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Re: tar + cpio - covscan issues

From: Kamil Dudka
Subject: Re: tar + cpio - covscan issues
Date: Thu, 15 Apr 2021 22:07:30 +0200

Hi Bruno,

On Saturday, April 10, 2021 8:40:06 PM CEST Bruno Haible wrote:
> Hi Kamil,
> > I meant the public reports on this mailing-list like the one that Ondrej
> > sent. As gnulib is embedded in multiple RPM packages of Fedora/RHEL, such
> > reports are going to come periodically until you change your attitude to
> > handling false positives upstream.
> > ...
> > The problem is that this is a duplicated effort to your
> > reviews of Coverity results upstream.
> So far the number of these reports has been small and manageable. When it
> gets higher, we may very well use your 'csdiff' package.
> Is there, besides this package, also a "best practices" document how to
> use it (e.g. where to store the results of previous run, how to map
> categories to priorities, etc.)?

these tools can be fed with Coverity's JSON format, which can be obtained
with `cov-format-errors --json-output-v7 ...`.  I am not sure whether this 
utility is available to users of scan.coverity.com though.  csdiff/csgrep can 
also be fed with the diagnostic output of GCC and other tools with compatible 
output format.

Storing results from previous runs works reliably only until you update the 
static analyzers.  So you either need to always check their versions or build 
the code twice to obtain comparable results.

Priorities are usually not used for upstream scans because upstream developers 
either fix/suppress all the reported issues, or at least the issues that are 
introduced by the changes to be merged.

We have to use priorities downstream for some projects though.  For example, 
our scan of coreutils-8.32-18.el9 resulted in 237 reports, which would be 
nearly impossible for me to review.  Out of them 11 reports were classified
as important to be reviewed/fixed.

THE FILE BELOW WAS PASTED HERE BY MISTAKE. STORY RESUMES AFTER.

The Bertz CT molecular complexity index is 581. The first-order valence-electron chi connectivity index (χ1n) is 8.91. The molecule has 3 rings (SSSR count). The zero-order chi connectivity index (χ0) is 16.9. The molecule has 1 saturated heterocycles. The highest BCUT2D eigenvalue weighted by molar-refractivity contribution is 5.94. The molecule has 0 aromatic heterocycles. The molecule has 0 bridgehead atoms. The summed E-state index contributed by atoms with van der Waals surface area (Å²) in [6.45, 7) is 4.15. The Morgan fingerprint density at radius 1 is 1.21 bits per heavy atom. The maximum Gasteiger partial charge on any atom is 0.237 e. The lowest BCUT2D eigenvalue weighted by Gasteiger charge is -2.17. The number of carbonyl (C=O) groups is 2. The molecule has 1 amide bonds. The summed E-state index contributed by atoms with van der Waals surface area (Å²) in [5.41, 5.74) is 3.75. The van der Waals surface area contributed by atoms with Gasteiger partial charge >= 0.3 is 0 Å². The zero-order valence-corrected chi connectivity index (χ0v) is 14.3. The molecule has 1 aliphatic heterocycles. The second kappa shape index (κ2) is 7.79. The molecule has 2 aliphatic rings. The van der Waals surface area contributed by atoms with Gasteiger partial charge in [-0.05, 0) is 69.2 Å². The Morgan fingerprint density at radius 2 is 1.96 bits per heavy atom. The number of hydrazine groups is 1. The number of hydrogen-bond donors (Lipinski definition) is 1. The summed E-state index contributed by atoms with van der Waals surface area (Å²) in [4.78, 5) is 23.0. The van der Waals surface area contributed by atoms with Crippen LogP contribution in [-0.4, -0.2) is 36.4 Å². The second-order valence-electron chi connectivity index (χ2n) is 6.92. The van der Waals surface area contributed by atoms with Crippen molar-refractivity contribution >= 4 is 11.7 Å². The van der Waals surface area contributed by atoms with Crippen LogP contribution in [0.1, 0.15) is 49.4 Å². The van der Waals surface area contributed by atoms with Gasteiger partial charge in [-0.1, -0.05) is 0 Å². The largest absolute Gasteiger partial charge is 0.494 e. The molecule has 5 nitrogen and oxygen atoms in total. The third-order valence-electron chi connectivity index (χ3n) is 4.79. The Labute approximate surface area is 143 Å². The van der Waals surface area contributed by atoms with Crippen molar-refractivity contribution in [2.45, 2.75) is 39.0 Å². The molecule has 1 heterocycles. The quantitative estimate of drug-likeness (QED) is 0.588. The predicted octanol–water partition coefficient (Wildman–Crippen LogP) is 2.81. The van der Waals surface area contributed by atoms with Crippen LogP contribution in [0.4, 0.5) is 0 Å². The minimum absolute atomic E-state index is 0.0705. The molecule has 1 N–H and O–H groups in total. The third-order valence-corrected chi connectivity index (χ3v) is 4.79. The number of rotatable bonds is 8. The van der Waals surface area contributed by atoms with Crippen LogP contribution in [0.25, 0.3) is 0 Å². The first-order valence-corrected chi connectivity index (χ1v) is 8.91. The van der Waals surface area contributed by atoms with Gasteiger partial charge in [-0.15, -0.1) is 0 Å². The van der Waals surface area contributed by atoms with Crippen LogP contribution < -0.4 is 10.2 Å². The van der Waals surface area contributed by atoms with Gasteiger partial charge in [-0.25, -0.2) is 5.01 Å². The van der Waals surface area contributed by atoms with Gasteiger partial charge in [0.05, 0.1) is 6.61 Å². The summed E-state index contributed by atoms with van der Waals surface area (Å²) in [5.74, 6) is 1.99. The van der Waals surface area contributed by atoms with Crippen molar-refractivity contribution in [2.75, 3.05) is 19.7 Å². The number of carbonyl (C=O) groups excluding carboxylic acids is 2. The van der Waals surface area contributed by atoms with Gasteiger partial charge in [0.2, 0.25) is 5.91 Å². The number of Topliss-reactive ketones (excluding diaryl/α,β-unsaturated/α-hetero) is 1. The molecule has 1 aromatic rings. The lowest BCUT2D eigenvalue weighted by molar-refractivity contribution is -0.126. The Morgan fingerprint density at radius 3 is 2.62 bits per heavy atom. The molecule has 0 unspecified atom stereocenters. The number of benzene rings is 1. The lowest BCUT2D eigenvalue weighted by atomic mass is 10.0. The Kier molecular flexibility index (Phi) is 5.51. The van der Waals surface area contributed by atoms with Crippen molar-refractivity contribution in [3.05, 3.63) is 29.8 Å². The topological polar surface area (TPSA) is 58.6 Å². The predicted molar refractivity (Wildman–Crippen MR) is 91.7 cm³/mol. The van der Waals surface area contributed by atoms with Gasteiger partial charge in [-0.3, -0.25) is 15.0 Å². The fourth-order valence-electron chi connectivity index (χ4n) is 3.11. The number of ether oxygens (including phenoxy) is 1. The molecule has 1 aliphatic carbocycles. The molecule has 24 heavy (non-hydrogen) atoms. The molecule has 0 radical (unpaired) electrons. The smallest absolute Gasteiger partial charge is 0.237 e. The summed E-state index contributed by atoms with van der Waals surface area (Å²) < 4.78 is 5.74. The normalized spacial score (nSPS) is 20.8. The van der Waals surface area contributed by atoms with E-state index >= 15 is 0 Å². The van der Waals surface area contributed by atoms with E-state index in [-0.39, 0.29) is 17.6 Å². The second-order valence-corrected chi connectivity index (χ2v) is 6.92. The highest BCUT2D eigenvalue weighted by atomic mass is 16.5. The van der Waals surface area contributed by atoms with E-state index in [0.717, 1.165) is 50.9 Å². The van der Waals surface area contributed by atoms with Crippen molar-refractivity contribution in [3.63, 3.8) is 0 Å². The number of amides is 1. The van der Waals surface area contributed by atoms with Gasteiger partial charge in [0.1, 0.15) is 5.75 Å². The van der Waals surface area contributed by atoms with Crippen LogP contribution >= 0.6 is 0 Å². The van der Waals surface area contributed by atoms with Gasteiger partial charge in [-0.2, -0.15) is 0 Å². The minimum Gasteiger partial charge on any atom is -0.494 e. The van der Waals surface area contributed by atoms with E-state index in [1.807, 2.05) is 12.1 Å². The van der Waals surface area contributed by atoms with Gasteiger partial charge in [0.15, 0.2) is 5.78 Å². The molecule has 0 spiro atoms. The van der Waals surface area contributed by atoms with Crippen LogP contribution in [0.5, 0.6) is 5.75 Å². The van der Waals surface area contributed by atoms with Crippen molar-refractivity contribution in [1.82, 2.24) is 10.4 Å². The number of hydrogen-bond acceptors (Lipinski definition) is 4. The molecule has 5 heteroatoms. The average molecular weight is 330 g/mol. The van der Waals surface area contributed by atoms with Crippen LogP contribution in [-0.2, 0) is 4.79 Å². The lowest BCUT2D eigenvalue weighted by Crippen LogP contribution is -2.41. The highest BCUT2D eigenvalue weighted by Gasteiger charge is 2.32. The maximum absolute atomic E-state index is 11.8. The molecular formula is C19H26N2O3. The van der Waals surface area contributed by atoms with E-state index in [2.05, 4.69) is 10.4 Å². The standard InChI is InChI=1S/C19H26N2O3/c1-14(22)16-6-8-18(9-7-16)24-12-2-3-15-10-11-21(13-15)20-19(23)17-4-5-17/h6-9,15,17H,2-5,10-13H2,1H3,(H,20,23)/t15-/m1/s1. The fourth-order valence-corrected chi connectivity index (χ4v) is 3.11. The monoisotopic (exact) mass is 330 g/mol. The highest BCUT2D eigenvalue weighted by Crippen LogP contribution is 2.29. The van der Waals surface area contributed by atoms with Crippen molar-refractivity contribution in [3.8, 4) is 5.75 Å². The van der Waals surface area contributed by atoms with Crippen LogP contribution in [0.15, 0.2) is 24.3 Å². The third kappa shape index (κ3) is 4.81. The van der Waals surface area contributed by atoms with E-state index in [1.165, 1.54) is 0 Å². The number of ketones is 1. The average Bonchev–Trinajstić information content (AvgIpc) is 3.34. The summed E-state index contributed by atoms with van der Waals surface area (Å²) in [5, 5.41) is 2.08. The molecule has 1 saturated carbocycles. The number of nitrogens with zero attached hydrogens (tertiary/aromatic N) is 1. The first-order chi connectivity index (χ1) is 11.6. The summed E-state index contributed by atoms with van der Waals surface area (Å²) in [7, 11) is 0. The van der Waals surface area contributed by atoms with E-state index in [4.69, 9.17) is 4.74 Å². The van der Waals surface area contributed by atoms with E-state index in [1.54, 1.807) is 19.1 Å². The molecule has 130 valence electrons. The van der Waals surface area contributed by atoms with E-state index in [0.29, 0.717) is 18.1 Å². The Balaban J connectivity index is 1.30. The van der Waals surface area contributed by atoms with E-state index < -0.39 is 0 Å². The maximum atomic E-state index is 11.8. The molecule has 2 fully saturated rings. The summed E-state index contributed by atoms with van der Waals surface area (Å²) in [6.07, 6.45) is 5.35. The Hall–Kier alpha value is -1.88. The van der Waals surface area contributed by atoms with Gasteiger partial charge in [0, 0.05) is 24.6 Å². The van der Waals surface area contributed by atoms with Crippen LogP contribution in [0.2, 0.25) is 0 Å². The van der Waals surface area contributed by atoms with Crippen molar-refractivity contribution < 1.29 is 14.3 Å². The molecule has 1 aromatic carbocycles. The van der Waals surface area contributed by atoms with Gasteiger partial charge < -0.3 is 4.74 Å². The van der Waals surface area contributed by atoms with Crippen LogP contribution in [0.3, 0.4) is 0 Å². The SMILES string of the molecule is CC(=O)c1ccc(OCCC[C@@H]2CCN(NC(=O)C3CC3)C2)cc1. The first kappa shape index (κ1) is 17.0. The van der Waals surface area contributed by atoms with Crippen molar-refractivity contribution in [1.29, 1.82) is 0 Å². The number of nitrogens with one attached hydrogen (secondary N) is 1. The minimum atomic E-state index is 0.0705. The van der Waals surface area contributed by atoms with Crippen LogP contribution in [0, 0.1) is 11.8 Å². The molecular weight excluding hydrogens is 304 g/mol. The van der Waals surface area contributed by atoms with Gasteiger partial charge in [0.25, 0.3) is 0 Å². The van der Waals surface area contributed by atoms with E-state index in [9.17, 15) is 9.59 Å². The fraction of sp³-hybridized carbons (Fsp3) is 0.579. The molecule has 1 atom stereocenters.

> > And many downstream consumers have to
> > duplicate the effort as well.
> Downstream consumers can exclude the gnulib-copied directories using the
> 'csgrep' program, AFAIU?

Not so easily.  csgrep can filter the results by path in the source tree.
The problem with gnulib is that different projects embed it in different 
directories.  For example, coreutils has it in /lib whereas findutils has
it in /gl/lib while /lib contains other source files that we do not want
to exclude.  So we would have to maintain such exclusion lists per project.

People maintaining their own medium-size projects can easily play with this.  
I am in a different situation when I need to scan 3700 distinct projects and 
approx. 480 million lines of code with more or less the same manpower ;-)


> > The main advantage of code improvements and inline code annotations is
> > that
> > they travel together with the source code when the files are moved in the
> > source tree, across the projects, or embedded into other projects.  All
> > the
> > downstream consumers can consume these improvements at no additional cost.
> True. But it clutters up the source code. For tools that produce 5-10 times
> more false reports than good reports, I wouldn't do this. Things are
> different for tools or warning categories which, on average, produce > 75%
> good reports (like, specific warnings included in "gcc -Wall").
> Bruno

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